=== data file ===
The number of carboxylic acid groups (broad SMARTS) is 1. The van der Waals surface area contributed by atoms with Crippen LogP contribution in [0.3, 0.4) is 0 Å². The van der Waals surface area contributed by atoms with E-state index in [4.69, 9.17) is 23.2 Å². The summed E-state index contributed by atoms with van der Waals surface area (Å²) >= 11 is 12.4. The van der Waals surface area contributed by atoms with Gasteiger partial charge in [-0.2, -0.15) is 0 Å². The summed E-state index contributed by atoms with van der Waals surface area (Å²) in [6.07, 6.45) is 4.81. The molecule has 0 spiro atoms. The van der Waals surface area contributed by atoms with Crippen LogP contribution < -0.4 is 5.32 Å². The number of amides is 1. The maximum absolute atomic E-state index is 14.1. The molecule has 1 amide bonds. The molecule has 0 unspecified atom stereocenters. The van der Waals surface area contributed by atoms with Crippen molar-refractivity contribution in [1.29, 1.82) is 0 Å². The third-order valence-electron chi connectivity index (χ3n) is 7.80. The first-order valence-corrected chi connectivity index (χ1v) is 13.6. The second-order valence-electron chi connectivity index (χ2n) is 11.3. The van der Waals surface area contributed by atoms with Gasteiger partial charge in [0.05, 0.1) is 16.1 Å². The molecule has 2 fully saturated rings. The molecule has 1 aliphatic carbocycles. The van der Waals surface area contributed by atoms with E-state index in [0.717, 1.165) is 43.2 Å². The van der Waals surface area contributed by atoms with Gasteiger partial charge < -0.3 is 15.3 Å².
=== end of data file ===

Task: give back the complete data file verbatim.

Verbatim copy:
The number of carboxylic acid groups (broad SMARTS) is 1. The van der Waals surface area contributed by atoms with Crippen LogP contribution in [0.3, 0.4) is 0 Å². The van der Waals surface area contributed by atoms with E-state index in [4.69, 9.17) is 23.2 Å². The summed E-state index contributed by atoms with van der Waals surface area (Å²) >= 11 is 12.4. The van der Waals surface area contributed by atoms with Gasteiger partial charge in [-0.2, -0.15) is 0 Å². The summed E-state index contributed by atoms with van der Waals surface area (Å²) in [6.07, 6.45) is 4.81. The molecule has 0 spiro atoms. The van der Waals surface area contributed by atoms with Crippen LogP contribution < -0.4 is 5.32 Å². The number of amides is 1. The maximum absolute atomic E-state index is 14.1. The molecule has 1 amide bonds. The molecule has 0 unspecified atom stereocenters. The van der Waals surface area contributed by atoms with Crippen molar-refractivity contribution in [1.29, 1.82) is 0 Å². The third-order valence-electron chi connectivity index (χ3n) is 7.80. The first-order valence-corrected chi connectivity index (χ1v) is 13.6. The second-order valence-electron chi connectivity index (χ2n) is 11.3. The van der Waals surface area contributed by atoms with Gasteiger partial charge in [0.05, 0.1) is 16.1 Å². The molecule has 2 fully saturated rings. The molecule has 1 aliphatic carbocycles. The van der Waals surface area contributed by atoms with E-state index in [0.717, 1.165) is 43.2 Å². The van der Waals surface area contributed by atoms with Gasteiger partial charge < -0.3 is 15.3 Å².